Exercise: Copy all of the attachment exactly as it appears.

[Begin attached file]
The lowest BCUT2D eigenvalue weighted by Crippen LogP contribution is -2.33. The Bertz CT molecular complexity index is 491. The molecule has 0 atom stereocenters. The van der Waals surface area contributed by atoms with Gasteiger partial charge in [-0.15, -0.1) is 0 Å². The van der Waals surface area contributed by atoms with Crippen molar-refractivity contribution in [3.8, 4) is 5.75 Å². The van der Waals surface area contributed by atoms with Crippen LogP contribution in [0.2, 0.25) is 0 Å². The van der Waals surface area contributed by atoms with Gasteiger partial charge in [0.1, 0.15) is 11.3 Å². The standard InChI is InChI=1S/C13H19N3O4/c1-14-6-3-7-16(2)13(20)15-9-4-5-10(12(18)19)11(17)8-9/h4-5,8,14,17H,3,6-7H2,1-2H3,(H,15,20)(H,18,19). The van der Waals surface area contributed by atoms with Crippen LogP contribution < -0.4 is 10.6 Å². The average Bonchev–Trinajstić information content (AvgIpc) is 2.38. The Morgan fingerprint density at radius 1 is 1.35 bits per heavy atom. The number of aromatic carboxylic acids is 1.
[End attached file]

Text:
The lowest BCUT2D eigenvalue weighted by Crippen LogP contribution is -2.33. The Bertz CT molecular complexity index is 491. The molecule has 0 atom stereocenters. The van der Waals surface area contributed by atoms with Gasteiger partial charge in [-0.15, -0.1) is 0 Å². The van der Waals surface area contributed by atoms with Crippen molar-refractivity contribution in [3.8, 4) is 5.75 Å². The van der Waals surface area contributed by atoms with Crippen LogP contribution in [0.2, 0.25) is 0 Å². The van der Waals surface area contributed by atoms with Gasteiger partial charge in [0.1, 0.15) is 11.3 Å². The standard InChI is InChI=1S/C13H19N3O4/c1-14-6-3-7-16(2)13(20)15-9-4-5-10(12(18)19)11(17)8-9/h4-5,8,14,17H,3,6-7H2,1-2H3,(H,15,20)(H,18,19). The van der Waals surface area contributed by atoms with Crippen LogP contribution < -0.4 is 10.6 Å². The average Bonchev–Trinajstić information content (AvgIpc) is 2.38. The Morgan fingerprint density at radius 1 is 1.35 bits per heavy atom. The number of aromatic carboxylic acids is 1.